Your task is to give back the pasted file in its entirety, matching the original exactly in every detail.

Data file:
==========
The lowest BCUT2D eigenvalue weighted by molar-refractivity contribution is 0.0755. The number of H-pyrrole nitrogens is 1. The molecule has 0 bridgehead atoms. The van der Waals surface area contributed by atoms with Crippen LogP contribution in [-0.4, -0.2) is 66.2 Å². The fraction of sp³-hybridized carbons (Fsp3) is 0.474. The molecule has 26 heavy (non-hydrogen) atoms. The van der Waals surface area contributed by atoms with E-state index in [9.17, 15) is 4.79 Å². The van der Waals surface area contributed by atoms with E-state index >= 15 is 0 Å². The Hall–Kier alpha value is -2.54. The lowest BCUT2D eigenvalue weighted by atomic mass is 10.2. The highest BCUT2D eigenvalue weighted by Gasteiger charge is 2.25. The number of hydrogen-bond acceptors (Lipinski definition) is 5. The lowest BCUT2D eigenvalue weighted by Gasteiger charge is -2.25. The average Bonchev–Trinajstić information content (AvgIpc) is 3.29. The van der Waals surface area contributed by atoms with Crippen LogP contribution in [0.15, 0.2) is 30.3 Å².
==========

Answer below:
The lowest BCUT2D eigenvalue weighted by molar-refractivity contribution is 0.0755. The number of H-pyrrole nitrogens is 1. The molecule has 0 bridgehead atoms. The van der Waals surface area contributed by atoms with Crippen LogP contribution in [-0.4, -0.2) is 66.2 Å². The fraction of sp³-hybridized carbons (Fsp3) is 0.474. The molecule has 26 heavy (non-hydrogen) atoms. The van der Waals surface area contributed by atoms with E-state index in [9.17, 15) is 4.79 Å². The van der Waals surface area contributed by atoms with E-state index >= 15 is 0 Å². The Hall–Kier alpha value is -2.54. The lowest BCUT2D eigenvalue weighted by atomic mass is 10.2. The highest BCUT2D eigenvalue weighted by Gasteiger charge is 2.25. The number of hydrogen-bond acceptors (Lipinski definition) is 5. The lowest BCUT2D eigenvalue weighted by Gasteiger charge is -2.25. The average Bonchev–Trinajstić information content (AvgIpc) is 3.29. The van der Waals surface area contributed by atoms with Crippen LogP contribution in [0.15, 0.2) is 30.3 Å².